Professor Abdus Salam had been a firm believer in the notion that rather than relying on technology transfer from abroad, developing countries should cultivate their own scientific elite that could generate cutting-edge knowledge.
This was stated by Professor Michael Duff at the third Abdus Salam Memorial Lecture held at the School of Sciences and Engineering of the Lahore University of Management Sciences. The lecture has been an annual event for three years to mark the birth anniversary of Pakistan’s first Nobel laureate.
Professor Duff, who holds the Abdus Salam Chair at the Imperial College of London where he had finished his doctorate, said that Salam’s passion for seeing the developing countries become “arbiters of their own destiny” led him to found the International Centre for Theoretical Physics in Italy. “He had wanted to set up the Centre in a developing country but eventually settled with Italy as its location because of the funding available there,” he said. Since its establishment in 1964, ‘the Centre has been working for promotion of scientific knowledge in developing countries’.
Another platform through which Salam had promoted scientific learning was the office of the Chief Scientific Advisor to the Pakistani government. He had held the post from 1961 to 1974.
Salam’s prolific work ethic could be gauged from his ability to strike a perfect balance between his personal research interests and his desire to promote scientific knowledge in the developing world, Professor Duff noted. He had managed his responsibilities at the ICTP and in the advisory position with the Pakistani government while carrying forward his path-breaking research on theoretical physics’ age-old problem of the possibility of a unifying theory of all four fundamental forces of nature.
Professor Salam and his colleagues Sheldon Glashow and Steven Weinberg had been awarded a Nobel Prize for Physics in 1979 for their work on a unified theory of electromagnetic and weak forces of nature.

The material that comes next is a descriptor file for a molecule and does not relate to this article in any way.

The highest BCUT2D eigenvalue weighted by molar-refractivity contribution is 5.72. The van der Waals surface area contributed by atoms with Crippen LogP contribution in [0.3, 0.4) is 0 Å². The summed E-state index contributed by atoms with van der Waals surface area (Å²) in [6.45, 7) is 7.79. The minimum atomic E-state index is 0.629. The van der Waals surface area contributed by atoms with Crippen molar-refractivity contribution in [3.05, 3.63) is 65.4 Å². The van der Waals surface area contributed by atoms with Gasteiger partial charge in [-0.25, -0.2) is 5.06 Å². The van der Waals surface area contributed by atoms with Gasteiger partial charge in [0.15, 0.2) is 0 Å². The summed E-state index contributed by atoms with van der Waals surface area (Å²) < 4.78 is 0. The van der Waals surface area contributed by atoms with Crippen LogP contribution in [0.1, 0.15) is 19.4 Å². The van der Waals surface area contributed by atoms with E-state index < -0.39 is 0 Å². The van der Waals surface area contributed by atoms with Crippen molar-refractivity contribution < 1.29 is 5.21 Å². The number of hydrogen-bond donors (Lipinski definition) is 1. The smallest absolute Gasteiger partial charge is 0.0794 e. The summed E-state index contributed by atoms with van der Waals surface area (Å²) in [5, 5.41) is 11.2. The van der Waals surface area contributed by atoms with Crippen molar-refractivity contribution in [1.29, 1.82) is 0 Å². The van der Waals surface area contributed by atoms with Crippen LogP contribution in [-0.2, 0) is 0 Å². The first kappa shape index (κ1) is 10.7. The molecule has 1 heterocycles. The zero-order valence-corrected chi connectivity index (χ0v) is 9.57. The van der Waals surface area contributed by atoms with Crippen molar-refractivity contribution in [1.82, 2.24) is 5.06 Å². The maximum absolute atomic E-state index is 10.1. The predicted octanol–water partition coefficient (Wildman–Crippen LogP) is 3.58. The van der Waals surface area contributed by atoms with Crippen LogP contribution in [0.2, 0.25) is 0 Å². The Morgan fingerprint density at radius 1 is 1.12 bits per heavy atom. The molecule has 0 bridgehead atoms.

Responding to a question from the audience, Professor Duff said all experiments done by theoretical physicists ever since had been compatible with Salam and his colleague’s work. Their work had been a stepping stone in the right direction but the search for super unification of all of the four fundamental forces (weak and electromagnetic whose unity was worked upon by Salam and his colleagues as well as the strong and gravitational forces) still continued, he added. He said when he had been Professor Salam’s student at the Imperial College of London in 1969, the professor was just turning his attention to the study of the force of gravity.
Recalling his studies under Professor Salam’s supervision, he said the question assigned to him for his PhD thesis had emerged from a bet Professor Salam had made with King’s College Mathematician Hermann Bondi.
Professor Duff also highlighted some of Salam’s lesser known achievements in the world of natural sciences. A casual question about neutrinos posed to him during his PhD exam by Professor Rudolf Peierls had led to an exchange of divergent views between the arduous student and his teacher. Peierls and later Wolfgang Pauli, two greats of theoretical physics at that time, had not been completely satisfied with Salam’s response, deeming it in opposition to the accepted scientific views. However, Salam’s view had been proven correct in later studies.
Another one of his early achievement was the solution to the problem of overlapping divergences in the Quantum Field Theory.